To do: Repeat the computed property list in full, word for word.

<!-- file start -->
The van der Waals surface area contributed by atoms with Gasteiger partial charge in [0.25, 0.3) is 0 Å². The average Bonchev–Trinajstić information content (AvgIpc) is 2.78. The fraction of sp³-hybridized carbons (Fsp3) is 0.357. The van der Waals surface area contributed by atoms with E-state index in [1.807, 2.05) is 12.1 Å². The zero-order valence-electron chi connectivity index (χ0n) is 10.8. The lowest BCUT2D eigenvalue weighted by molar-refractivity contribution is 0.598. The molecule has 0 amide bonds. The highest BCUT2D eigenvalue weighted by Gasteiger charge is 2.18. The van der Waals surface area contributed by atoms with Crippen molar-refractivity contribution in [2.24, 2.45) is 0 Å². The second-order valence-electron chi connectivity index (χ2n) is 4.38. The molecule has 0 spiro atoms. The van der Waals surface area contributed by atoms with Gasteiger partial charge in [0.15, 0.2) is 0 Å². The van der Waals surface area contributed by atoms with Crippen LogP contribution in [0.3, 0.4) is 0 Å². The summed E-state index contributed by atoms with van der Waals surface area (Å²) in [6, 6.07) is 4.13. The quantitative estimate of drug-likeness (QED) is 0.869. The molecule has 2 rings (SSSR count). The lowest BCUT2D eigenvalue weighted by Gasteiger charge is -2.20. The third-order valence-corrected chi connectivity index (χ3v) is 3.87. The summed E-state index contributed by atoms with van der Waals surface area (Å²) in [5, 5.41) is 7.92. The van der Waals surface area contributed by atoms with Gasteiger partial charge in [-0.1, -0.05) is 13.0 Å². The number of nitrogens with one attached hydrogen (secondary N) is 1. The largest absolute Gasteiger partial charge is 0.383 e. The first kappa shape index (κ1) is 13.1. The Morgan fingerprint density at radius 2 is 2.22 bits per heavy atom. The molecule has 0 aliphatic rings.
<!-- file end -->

The van der Waals surface area contributed by atoms with Gasteiger partial charge in [0.25, 0.3) is 0 Å². The average Bonchev–Trinajstić information content (AvgIpc) is 2.78. The fraction of sp³-hybridized carbons (Fsp3) is 0.357. The van der Waals surface area contributed by atoms with E-state index in [1.807, 2.05) is 12.1 Å². The zero-order valence-electron chi connectivity index (χ0n) is 10.8. The lowest BCUT2D eigenvalue weighted by molar-refractivity contribution is 0.598. The molecule has 0 amide bonds. The highest BCUT2D eigenvalue weighted by Gasteiger charge is 2.18. The van der Waals surface area contributed by atoms with Crippen molar-refractivity contribution in [2.24, 2.45) is 0 Å². The second-order valence-electron chi connectivity index (χ2n) is 4.38. The molecule has 0 spiro atoms. The van der Waals surface area contributed by atoms with Gasteiger partial charge in [0.15, 0.2) is 0 Å². The van der Waals surface area contributed by atoms with Crippen LogP contribution in [0.3, 0.4) is 0 Å². The summed E-state index contributed by atoms with van der Waals surface area (Å²) in [6, 6.07) is 4.13. The quantitative estimate of drug-likeness (QED) is 0.869. The molecule has 2 rings (SSSR count). The lowest BCUT2D eigenvalue weighted by Gasteiger charge is -2.20. The third-order valence-corrected chi connectivity index (χ3v) is 3.87. The summed E-state index contributed by atoms with van der Waals surface area (Å²) in [5, 5.41) is 7.92. The van der Waals surface area contributed by atoms with Gasteiger partial charge in [-0.1, -0.05) is 13.0 Å². The number of nitrogens with one attached hydrogen (secondary N) is 1. The largest absolute Gasteiger partial charge is 0.383 e. The first kappa shape index (κ1) is 13.1. The Morgan fingerprint density at radius 2 is 2.22 bits per heavy atom. The molecule has 0 aliphatic rings.